It’s a little late but: Happy holidays, everyone!

I’ve been doing a lot of paid work lately: Lots of web design stuff and lots of Wolfram thangs. Paychecks and rent and what not. Good news.

Math things to come. Soon.

It’s a little late but: Happy holidays, everyone!

I’ve been doing a lot of paid work lately: Lots of web design stuff and lots of Wolfram thangs. Paychecks and rent and what not. Good news.

Math things to come. Soon.

Advertisements

Today, I spent the day at IAS, listening to Alex Eskin talk about Teichmuller dynamics.

I don’t know why, but I somehow struggle on some deeper level when it comes to that topic. These talks always start relatively similarly with billiards and the (non-)existence(?) of periodic orbits thereof before providing a dictionary between billiards and Riemann surface theory, an introduction to basic notions in ergodic theory (Ergodic, Uniquely Ergodic…), and then – apparently at some point when my brain shuts down – there’s really deep stuff including conjectures by Fields medalists, etc. etc. Somehow, I understand all the pieces before brain shut-down, but even so, the shut down always seems to happen and leave me scratching my head and wondering wtf happened during.

Maybe it’s a tumor.

I’ve been focusing more on stuff about universal circles. In particular, I’ve found some other documents online that summarize the Calegari-Dunfield paper a bit, and I’ve been using Calegari’s wonderful book to help get new views on things. It’s slow, but it’s progressing way better than it ever has.

Last week, there were three Minerva lectures at Princeton University by Maryam Mirzakhani. The creative ways in which she applies and broadens the scope of hyperbolic geometry is staggering, and as much as I’d like to say I understood a lot of things, I understood very small fragments of a handful of things. It was an amazing experience that I’ll cherish for a long time, but man – I was so tangibly outclassed during that it was almost embarrassing. Wonderful, but (almost) embarrassing.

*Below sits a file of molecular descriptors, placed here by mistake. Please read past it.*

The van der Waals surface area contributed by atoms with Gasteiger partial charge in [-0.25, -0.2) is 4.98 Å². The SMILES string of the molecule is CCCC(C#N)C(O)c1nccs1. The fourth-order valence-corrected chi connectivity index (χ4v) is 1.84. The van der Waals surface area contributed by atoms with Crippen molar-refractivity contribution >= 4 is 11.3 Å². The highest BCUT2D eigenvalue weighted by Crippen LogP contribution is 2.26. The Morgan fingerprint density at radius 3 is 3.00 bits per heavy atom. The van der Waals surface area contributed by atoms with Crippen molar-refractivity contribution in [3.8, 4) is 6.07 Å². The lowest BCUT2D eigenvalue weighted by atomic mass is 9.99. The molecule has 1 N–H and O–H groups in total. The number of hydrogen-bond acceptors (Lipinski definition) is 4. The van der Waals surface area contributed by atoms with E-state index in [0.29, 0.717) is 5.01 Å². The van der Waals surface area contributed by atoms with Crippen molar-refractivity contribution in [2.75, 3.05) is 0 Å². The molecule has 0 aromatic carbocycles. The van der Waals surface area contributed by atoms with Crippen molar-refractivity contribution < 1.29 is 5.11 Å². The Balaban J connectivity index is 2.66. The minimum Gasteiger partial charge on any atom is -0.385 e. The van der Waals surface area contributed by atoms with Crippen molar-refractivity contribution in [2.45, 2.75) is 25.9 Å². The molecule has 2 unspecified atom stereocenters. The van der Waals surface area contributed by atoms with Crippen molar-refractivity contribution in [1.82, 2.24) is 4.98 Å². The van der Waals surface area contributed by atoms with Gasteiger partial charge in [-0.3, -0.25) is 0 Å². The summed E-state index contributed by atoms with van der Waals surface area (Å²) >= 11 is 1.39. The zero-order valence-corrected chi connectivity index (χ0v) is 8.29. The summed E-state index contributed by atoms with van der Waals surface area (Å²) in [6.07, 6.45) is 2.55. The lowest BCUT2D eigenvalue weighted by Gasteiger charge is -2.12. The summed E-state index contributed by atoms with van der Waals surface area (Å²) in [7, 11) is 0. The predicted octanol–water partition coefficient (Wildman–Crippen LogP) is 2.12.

Besides that, I’ve been working: Mostly boring monotonous things for Wolfram with the exception of breaking Wolfram|Alpha today, and then finally some progress on fixing the very badly-done FSU Financial Math pages. It’s a lot happening, but it’s all mostly enjoyable and I like being kept busy, etc. Always good.

Unfortunately (or perhaps fortunately for my progress on things that matter), I haven’t typed up any more interesting proofs or anything. At some point, I hope I can blog regularly without feeling like I’m missing out on more important things but honestly? Now is not that time.

I hope this finds everyone well, and if I don’t see you again first: Happy holidays!

Despite my hope to the contrary, it would appear that the math I’ve done while here so far as not parlayed into me blogging super-frequently. For what it’s worth: Life is busy. Just in case you were wondering. ^_^

Lately, I’ve been working from home more than I’ve been going to Princeton/IAS. My goal is to change that soon and I actually had a wonderful day at IAS today. I’d like to go tomorrow but I have a work meeting at the least convenient time one can imagine; there’s also no topology seminar at the University tomorrow, so I suppose I’ll be staying in and working again. No harm no foul, I suppose.

So what *have *I been working on? Well:

**Universal Circles for Depth-One Foliations of 3-Manifolds**. The gist here is: If you have a taut (e.g.) foliation on a 3-manifold, a theorem of Candel says we can find a metric on all the leaves so that they’re hyperbolic. Moreover, by tautness, you can lift to a foliation of the universal cover which is then a foliation whose leaves are hyperbolic discs. A ridiculously deep idea of Thurston was to look at the infinite circle boundaries of these disk leaves and maybe…glue them together? Canonically? And see if that gives insight about things?You probably already know how this ends: It’s doable (because he’s Thurston) and it